Horse racing is a great pastime, but it can be a little intimidating for beginners. If you’ve never tried it before, you might think that there’s too much jargon and too many rules for you to try.

That’s why we’ve put together this easy guide on how to bet on horse racing.

Where to Bet on Horse Racing

Before we get to the basics, you need to know where you can bet on horse racing. Fortunately, there are a few options.

Bettors can place their bets at the racetrack, the bookkeepers, and even certain trusted online casinos.

For the first two options, it’s essential to understand all the betting terminology, as you’ll have to verbalize your bet to the bookie.

However, this could be an excellent choice for beginners, as you’ll have someone to help you through the process. With online casinos, you will have to fill out a digital betting slip.

Regardless of how you place your bet, you will need some information. This includes the race, your chosen horse’s name and number, the amount you want to wager (i.e. the stake), and your bet type.

Understanding Horse Racing Odds

Another feature of horse betting that is important to know before getting started is how to read the odds.

There are two popular ways of presenting odds in the UK: the fractional and decimal systems.

As the name suggests, fractional odds are presented as fractions—for example, 3/1. If a horse has three-to-one odds, that means that for every unit you put up as your stake, you will receive three back (plus the initial stake) if you win. So, if you place a £1 bet, you will have a net win of £3 and will receive £4 total.

To continue with this system, if a horse has 6/2 odds (i.e. six-to-two odds), then for every £2 you stake, you will win £6. You will get £7 back.

If a horse has odds where the first number (i.e. the numerator) is smaller than the second number (i.e. the denominator), that means they are a favourite to win.

This is called being odds-on, and it greatly reduces the net win potential. For example, if the odds are 1/3, you will have a net win of only £1 if you wager £3 and receive a total of £4. If an odds-on favourite loses, it’s called an upset.

Decimal odds factor in your stake to show how much you could get back as a return should you win. Our earlier example of 3/1 odds is the equivalent of 4.00 odds expressed in the decimal system.

With decimal odds, you can multiply the odds by your stake to see your total potential return on the bet if you win.

How to Bet on Horse Racing

In horse racing, there are a few different types of bets that you can make. Some types of bets are more straightforward than others.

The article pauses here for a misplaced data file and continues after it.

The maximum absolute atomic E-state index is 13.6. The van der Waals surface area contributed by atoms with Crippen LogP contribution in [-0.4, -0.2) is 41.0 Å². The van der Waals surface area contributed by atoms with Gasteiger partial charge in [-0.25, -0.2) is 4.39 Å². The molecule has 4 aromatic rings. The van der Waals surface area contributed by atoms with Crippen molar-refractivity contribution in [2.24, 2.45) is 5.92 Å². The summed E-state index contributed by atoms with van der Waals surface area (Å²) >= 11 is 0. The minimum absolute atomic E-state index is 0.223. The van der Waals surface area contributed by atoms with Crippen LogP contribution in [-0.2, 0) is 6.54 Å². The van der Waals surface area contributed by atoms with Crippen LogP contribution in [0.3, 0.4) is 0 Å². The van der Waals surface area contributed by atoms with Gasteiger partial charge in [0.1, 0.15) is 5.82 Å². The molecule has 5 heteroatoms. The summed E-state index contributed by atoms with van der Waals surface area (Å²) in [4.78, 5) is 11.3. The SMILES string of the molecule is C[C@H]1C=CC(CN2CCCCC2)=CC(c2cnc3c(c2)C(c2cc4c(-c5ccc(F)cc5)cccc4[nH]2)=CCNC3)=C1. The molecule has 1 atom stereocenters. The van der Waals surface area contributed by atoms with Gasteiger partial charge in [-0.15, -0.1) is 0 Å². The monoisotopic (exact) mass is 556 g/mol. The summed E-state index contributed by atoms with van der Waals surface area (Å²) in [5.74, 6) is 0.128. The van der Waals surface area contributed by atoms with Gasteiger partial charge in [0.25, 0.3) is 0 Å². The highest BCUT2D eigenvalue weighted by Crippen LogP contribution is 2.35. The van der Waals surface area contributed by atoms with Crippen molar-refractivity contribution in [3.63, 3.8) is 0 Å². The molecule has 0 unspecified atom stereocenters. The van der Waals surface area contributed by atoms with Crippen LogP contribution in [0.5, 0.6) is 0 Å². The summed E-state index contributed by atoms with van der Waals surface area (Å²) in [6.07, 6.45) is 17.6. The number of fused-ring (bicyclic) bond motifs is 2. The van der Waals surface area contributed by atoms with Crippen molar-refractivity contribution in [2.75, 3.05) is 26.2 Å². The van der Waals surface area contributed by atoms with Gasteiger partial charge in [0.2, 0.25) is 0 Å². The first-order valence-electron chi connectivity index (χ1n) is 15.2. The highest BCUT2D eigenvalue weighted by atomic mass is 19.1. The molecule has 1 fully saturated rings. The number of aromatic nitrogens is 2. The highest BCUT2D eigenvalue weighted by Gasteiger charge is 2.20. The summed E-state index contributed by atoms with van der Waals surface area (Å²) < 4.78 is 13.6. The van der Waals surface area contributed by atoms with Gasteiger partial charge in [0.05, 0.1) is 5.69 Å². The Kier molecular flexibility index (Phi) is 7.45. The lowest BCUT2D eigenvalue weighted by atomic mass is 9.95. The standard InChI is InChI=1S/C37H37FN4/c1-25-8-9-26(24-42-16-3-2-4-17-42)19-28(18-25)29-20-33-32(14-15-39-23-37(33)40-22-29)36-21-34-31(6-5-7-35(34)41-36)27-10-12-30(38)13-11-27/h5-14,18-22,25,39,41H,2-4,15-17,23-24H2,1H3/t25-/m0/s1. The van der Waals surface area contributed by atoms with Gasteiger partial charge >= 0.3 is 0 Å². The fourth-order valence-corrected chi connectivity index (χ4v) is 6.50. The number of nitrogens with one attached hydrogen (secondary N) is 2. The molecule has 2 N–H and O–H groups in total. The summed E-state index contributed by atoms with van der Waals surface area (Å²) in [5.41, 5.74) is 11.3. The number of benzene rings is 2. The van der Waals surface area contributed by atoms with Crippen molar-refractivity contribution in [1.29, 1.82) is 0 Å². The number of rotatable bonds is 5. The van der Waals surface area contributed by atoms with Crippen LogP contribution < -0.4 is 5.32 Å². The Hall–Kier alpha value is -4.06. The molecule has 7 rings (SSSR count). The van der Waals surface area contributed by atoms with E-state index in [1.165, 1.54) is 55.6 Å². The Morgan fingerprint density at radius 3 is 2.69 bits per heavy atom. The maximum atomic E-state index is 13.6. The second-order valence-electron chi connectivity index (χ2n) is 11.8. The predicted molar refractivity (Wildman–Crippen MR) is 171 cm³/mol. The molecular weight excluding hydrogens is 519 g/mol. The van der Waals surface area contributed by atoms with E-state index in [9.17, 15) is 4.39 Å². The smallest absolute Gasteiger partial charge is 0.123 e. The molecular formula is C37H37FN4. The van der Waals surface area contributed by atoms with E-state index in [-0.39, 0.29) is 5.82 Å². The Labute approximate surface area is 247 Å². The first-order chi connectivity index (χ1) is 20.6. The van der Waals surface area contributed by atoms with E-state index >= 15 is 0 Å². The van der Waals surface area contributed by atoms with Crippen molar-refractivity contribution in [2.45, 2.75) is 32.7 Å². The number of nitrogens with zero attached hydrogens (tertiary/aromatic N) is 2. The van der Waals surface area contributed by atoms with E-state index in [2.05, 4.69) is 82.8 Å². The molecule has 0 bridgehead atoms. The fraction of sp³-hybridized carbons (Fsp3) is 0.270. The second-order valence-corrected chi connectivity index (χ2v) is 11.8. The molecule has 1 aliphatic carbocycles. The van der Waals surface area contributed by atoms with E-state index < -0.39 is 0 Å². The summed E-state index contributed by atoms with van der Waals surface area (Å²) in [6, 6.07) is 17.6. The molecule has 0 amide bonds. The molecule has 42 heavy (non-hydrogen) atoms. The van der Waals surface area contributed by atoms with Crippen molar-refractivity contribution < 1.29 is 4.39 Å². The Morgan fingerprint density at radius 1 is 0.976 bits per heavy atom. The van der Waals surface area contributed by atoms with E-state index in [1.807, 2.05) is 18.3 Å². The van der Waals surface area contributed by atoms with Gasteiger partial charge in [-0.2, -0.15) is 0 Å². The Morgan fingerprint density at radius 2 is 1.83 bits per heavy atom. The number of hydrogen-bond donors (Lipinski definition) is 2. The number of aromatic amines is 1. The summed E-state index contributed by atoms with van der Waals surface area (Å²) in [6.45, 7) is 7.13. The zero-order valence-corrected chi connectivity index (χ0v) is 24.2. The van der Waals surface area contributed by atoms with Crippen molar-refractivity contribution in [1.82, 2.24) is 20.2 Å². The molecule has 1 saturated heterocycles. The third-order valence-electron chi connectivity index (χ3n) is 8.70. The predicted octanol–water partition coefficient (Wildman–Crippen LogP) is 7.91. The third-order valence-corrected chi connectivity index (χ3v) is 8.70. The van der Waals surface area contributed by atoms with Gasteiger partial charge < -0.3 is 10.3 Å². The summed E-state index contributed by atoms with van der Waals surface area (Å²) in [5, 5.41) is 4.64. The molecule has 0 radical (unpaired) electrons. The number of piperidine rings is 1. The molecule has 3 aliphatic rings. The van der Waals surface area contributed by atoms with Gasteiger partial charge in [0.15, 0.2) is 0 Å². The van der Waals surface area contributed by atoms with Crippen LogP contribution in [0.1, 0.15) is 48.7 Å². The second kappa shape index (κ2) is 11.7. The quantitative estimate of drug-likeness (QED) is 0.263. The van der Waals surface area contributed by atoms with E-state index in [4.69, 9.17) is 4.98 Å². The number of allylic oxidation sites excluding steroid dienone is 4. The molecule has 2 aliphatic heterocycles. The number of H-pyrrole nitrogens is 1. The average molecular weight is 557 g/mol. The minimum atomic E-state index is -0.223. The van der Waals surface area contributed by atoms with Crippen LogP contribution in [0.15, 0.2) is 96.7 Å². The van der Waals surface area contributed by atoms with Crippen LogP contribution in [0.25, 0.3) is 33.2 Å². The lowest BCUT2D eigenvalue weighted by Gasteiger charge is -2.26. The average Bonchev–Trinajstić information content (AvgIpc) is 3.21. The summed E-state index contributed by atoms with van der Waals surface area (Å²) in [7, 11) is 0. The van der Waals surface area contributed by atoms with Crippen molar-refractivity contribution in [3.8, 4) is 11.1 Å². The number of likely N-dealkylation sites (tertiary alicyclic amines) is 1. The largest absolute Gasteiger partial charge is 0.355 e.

The more complicated types typically have the potential for higher winnings.

To Win

This is the most straightforward and, therefore, the most popular bet in horse racing.

This bet simply means choosing which horse you think will place first. So, you are betting on the horse to win.

Each-Way

Another popular bet type is each-way. This is a great bet type if you think your horse will do well, but you aren’t sure if it’ll win.

An each-way bet is essentially two bets placed on the same horse. One bet is betting that the horse will win. The other bet is betting that the horse will place (i.e., finish in the top three).

If you place an each-way bet, you must pay the stake twice, as it is two bets. So, if you place a £2 each-way bet, you will have to pay £4.

The payout for each-way bets is also a little different, as the payout for the place bet is a fraction of the odds—typically a quarter or a fifth.

For example, if you win your £2 each-way bet at 4/1 odds, you will get £8 for the win bet win. You will also receive a quarter or fifth of that (depending on the type of race and number of horses) for the place bet.

Additionally, you will receive your £4 stake back. That could mean a net win of £10 or a total return of £14.

If you place an each-way bet and the horse only places, you lose your stake for the win bet. However, you will still receive your net win amount and stake for the place bet.

Single Bets

A single bet is where you bet on a single event at a time—or one particular race.

Multiple Bets

There are many variations of multiple bets you can make. A multiple bet is where you make separate bets on separate events in the same wager.

The most straightforward multiple bet is a double (i.e. betting on two events), and the most complicated is a Goliath, which allows people to make 247 bets in one wager.

A double, treble, fourfold, or fivefold are all simple multiples. What makes these bets more challenging is that you must win all bets. Multiple bets are also sometimes called accumulators.

The more complicated Goliath is an example of a combination bet, which covers doubles, trebles, and occasionally more.

Straight Forecast

A straight forecast requires you two pick two horses to finish in first and second, in the correct order.

Reverse Forecast

A reverse forecast is similar to a straight forecast, but the horses can finish in any order.

Trifecta

A trifecta requires you to pick the top three finishing horses in the correct order.
Horse racing is great entertainment that anyone can enjoy, especially once you learn how to bet on the sport.